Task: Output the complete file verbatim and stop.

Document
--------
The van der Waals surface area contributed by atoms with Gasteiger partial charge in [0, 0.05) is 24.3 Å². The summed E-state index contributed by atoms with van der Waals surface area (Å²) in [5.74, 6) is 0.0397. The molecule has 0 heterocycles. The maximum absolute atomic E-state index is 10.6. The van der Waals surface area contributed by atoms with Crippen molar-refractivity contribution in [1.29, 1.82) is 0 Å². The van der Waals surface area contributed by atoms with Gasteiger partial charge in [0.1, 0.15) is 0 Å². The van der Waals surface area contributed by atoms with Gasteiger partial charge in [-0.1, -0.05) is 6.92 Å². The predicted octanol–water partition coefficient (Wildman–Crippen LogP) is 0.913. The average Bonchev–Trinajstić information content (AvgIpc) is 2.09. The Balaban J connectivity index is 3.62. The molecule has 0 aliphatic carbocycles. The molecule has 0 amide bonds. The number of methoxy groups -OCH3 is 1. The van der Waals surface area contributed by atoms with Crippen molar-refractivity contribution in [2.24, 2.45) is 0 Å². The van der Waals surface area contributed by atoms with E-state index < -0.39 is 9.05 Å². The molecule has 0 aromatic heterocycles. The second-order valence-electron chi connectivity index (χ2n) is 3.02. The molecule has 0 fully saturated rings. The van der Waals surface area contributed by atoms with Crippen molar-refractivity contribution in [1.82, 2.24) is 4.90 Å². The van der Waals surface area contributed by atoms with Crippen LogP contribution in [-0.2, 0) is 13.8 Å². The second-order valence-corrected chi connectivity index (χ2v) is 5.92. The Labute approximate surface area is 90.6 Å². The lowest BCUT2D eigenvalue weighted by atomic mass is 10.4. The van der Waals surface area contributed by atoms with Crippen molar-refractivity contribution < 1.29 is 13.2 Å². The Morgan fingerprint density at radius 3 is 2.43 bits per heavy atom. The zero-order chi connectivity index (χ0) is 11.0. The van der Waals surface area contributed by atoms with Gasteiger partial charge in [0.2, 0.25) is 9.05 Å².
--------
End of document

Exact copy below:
The van der Waals surface area contributed by atoms with Gasteiger partial charge in [0, 0.05) is 24.3 Å². The summed E-state index contributed by atoms with van der Waals surface area (Å²) in [5.74, 6) is 0.0397. The molecule has 0 heterocycles. The maximum absolute atomic E-state index is 10.6. The van der Waals surface area contributed by atoms with Crippen molar-refractivity contribution in [1.29, 1.82) is 0 Å². The van der Waals surface area contributed by atoms with Gasteiger partial charge in [0.1, 0.15) is 0 Å². The van der Waals surface area contributed by atoms with Gasteiger partial charge in [-0.1, -0.05) is 6.92 Å². The predicted octanol–water partition coefficient (Wildman–Crippen LogP) is 0.913. The average Bonchev–Trinajstić information content (AvgIpc) is 2.09. The Balaban J connectivity index is 3.62. The molecule has 0 aliphatic carbocycles. The molecule has 0 amide bonds. The number of methoxy groups -OCH3 is 1. The van der Waals surface area contributed by atoms with Crippen molar-refractivity contribution in [2.24, 2.45) is 0 Å². The van der Waals surface area contributed by atoms with E-state index < -0.39 is 9.05 Å². The molecule has 0 aromatic heterocycles. The second-order valence-electron chi connectivity index (χ2n) is 3.02. The molecule has 0 fully saturated rings. The van der Waals surface area contributed by atoms with Crippen molar-refractivity contribution in [1.82, 2.24) is 4.90 Å². The van der Waals surface area contributed by atoms with Crippen LogP contribution in [-0.2, 0) is 13.8 Å². The second-order valence-corrected chi connectivity index (χ2v) is 5.92. The Labute approximate surface area is 90.6 Å². The lowest BCUT2D eigenvalue weighted by atomic mass is 10.4. The van der Waals surface area contributed by atoms with Crippen molar-refractivity contribution < 1.29 is 13.2 Å². The Morgan fingerprint density at radius 3 is 2.43 bits per heavy atom. The zero-order chi connectivity index (χ0) is 11.0. The van der Waals surface area contributed by atoms with Gasteiger partial charge in [0.2, 0.25) is 9.05 Å².